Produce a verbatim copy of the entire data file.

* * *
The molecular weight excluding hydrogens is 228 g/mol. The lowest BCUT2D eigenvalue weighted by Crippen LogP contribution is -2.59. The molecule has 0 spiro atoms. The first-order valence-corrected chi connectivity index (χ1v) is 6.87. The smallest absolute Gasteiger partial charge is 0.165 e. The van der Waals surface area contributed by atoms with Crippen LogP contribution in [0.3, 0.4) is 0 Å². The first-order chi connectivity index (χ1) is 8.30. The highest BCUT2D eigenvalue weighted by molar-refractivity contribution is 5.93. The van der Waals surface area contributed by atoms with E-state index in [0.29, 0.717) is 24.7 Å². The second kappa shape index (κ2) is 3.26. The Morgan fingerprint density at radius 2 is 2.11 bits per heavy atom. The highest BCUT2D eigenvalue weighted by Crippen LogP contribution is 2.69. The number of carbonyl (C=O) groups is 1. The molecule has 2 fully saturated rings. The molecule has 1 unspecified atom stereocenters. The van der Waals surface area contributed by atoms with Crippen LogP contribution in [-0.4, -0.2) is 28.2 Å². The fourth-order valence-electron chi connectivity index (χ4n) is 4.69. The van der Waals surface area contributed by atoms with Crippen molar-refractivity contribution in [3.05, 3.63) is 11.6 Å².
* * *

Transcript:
The molecular weight excluding hydrogens is 228 g/mol. The lowest BCUT2D eigenvalue weighted by Crippen LogP contribution is -2.59. The molecule has 0 spiro atoms. The first-order valence-corrected chi connectivity index (χ1v) is 6.87. The smallest absolute Gasteiger partial charge is 0.165 e. The van der Waals surface area contributed by atoms with Crippen LogP contribution in [0.3, 0.4) is 0 Å². The first-order chi connectivity index (χ1) is 8.30. The highest BCUT2D eigenvalue weighted by molar-refractivity contribution is 5.93. The van der Waals surface area contributed by atoms with E-state index in [0.29, 0.717) is 24.7 Å². The second kappa shape index (κ2) is 3.26. The Morgan fingerprint density at radius 2 is 2.11 bits per heavy atom. The highest BCUT2D eigenvalue weighted by Crippen LogP contribution is 2.69. The number of carbonyl (C=O) groups is 1. The molecule has 2 fully saturated rings. The molecule has 1 unspecified atom stereocenters. The van der Waals surface area contributed by atoms with Crippen LogP contribution in [-0.4, -0.2) is 28.2 Å². The fourth-order valence-electron chi connectivity index (χ4n) is 4.69. The van der Waals surface area contributed by atoms with Crippen molar-refractivity contribution in [3.05, 3.63) is 11.6 Å².